2013 Season

After a somewhat disappointing end of my season, sidelined, sick for 3 weeks, I’m getting ready for a pretty solid season for 2013:

1. Lubbock 70.3, June 30. Not an exciting course, but guaranteed to not be cold.

2. Leadman Bend 250, September 21. An exciting course, but guaranteed to be cold. Hmmm…

3. PumpkinMan, late October. Henderson, NV.

4. Ironman Arizona, November 17. The race filled up in record time. Apparently, after on site registration was over, the race filled up in 40 seconds! Somehow, I got in, and so did Jeff and Corey, two new recruit for 2013. Definitely a less scenic course than Los Cabos, or even Embrun, or Canada, but probably one of the most spectator friendly WTC races out there.

As Arizona filled up, I also filled up all my coaching slots for 2013.

On the calendar:

Ironman Mont Tremblant in August: Kristoph, Dan, and Mike will all be racing, with a clear goal for Kristoph: Kona!

Ironman Canada moved from Penticton to Whistler: Stefan and Owen will be racing.

Although there are no Ironman plans in the work for Maya, Shane, and Jon right now, I still have Rob (for whom I’ve kept a coaching slot, just in case), and Tona on the fence about Ironman next season. All I have to say is: you’ll be ready! Just sign up!

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To Lift Or Not To Lift?

On a very regular basis, the question of lifting weights comes back to the table. To be honest, this question is still subject to debate in the exercise physiology and exercise science community, to some extent. However, numerous general public articles throw out rehash of old write-ups about weights, some being presented as a panacea to dealing with injuries, or ‘running faster without running more’. They are invariably of poor quality, and as we all know, getting better requires hard work. If it didn’t, we would find something else to do, something that we can be proud of, because we know it took time, dedication, and effort to get there. There, I’m off my high horse now, and we can tackle the weight question. I will make the assumption that people asking ‘should I lift weights’ are asking because they want to swim/bike/run faster, not because they want to look buff. If you intend to look buff, then weights are definitely far superior to running 120mi a week.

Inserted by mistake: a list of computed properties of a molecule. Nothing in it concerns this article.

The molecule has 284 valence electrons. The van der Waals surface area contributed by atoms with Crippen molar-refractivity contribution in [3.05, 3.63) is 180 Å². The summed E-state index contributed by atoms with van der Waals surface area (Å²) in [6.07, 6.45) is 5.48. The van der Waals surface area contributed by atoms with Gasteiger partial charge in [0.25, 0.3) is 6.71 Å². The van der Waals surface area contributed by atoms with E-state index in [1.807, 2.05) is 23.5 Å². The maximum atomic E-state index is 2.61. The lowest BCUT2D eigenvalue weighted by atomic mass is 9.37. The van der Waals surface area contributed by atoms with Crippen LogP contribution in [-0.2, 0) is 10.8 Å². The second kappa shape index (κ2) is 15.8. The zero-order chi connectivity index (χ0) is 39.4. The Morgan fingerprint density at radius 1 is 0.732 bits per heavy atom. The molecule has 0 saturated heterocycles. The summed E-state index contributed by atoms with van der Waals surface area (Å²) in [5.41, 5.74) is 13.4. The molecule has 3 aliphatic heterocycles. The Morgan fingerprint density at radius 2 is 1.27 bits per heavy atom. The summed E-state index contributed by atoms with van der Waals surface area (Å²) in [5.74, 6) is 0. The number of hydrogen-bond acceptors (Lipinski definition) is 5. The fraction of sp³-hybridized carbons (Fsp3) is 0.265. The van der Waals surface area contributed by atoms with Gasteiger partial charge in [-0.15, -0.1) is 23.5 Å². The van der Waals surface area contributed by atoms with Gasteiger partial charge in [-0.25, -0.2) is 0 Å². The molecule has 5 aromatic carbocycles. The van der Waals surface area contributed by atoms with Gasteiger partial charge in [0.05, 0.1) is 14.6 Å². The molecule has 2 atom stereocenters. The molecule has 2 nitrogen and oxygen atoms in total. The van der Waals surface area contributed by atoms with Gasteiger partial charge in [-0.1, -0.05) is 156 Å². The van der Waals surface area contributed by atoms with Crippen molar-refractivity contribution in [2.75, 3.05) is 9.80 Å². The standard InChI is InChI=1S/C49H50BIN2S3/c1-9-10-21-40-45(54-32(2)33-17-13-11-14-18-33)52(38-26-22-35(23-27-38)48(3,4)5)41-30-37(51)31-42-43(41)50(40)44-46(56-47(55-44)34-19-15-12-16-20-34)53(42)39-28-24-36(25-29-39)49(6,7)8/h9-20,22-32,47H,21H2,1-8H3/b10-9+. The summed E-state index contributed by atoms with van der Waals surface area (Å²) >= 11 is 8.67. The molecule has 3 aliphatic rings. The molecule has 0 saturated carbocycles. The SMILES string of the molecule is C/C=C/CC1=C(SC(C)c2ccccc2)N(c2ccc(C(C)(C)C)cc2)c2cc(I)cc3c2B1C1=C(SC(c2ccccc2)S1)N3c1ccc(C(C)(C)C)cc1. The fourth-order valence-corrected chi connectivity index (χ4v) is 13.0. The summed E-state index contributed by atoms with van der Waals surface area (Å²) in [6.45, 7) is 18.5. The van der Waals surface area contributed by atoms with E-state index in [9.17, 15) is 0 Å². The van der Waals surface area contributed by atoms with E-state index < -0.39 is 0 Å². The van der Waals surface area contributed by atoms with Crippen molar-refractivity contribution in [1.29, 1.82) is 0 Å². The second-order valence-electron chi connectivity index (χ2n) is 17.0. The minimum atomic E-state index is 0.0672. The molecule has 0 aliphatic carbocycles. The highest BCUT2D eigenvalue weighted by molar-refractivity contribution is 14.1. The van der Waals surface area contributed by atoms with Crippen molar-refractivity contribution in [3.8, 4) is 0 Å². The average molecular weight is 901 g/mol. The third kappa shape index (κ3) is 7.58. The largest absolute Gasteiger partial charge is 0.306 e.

I’ll ignore swimming because, first, I have not looked carefully at the literature on weight lifting and swimming, and second, most triathletes are usually very average swimmers, and could just get in the water more to get better. When it comes to cycling and running, there are two main ways to get faster: you can either improve your VO2max (the size of your engine if you will). Or you can improve how efficient you are.